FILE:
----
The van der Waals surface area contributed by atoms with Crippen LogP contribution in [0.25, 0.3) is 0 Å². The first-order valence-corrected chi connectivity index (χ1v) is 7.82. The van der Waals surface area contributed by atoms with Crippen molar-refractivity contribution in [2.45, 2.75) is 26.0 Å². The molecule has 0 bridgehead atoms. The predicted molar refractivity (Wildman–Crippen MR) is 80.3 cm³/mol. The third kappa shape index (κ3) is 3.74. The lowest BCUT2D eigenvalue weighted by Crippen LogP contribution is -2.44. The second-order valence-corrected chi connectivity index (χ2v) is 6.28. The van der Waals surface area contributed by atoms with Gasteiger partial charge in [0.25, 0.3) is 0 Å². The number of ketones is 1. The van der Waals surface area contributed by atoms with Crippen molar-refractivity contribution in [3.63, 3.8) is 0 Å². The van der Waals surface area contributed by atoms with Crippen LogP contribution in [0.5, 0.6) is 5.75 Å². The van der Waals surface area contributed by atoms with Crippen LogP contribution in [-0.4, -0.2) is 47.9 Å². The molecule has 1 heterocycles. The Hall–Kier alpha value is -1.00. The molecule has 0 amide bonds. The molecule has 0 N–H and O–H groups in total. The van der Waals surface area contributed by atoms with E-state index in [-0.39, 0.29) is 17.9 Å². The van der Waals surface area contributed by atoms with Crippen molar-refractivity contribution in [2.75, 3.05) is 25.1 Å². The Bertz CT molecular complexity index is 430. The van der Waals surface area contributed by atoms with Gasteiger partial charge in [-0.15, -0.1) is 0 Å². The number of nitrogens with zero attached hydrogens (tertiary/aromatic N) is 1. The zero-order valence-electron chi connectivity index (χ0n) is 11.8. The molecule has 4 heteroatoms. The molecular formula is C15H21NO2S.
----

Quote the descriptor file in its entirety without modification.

The van der Waals surface area contributed by atoms with Crippen LogP contribution in [0.25, 0.3) is 0 Å². The first-order valence-corrected chi connectivity index (χ1v) is 7.82. The van der Waals surface area contributed by atoms with Crippen molar-refractivity contribution in [2.45, 2.75) is 26.0 Å². The molecule has 0 bridgehead atoms. The predicted molar refractivity (Wildman–Crippen MR) is 80.3 cm³/mol. The third kappa shape index (κ3) is 3.74. The lowest BCUT2D eigenvalue weighted by Crippen LogP contribution is -2.44. The second-order valence-corrected chi connectivity index (χ2v) is 6.28. The van der Waals surface area contributed by atoms with Gasteiger partial charge in [0.25, 0.3) is 0 Å². The number of ketones is 1. The van der Waals surface area contributed by atoms with Crippen molar-refractivity contribution in [3.63, 3.8) is 0 Å². The van der Waals surface area contributed by atoms with Crippen LogP contribution in [0.5, 0.6) is 5.75 Å². The van der Waals surface area contributed by atoms with Crippen LogP contribution in [-0.4, -0.2) is 47.9 Å². The molecule has 1 heterocycles. The Hall–Kier alpha value is -1.00. The molecule has 0 amide bonds. The molecule has 0 N–H and O–H groups in total. The van der Waals surface area contributed by atoms with E-state index in [-0.39, 0.29) is 17.9 Å². The van der Waals surface area contributed by atoms with Crippen molar-refractivity contribution in [2.75, 3.05) is 25.1 Å². The Bertz CT molecular complexity index is 430. The van der Waals surface area contributed by atoms with Gasteiger partial charge in [-0.15, -0.1) is 0 Å². The number of nitrogens with zero attached hydrogens (tertiary/aromatic N) is 1. The zero-order valence-electron chi connectivity index (χ0n) is 11.8. The molecule has 4 heteroatoms. The molecular formula is C15H21NO2S.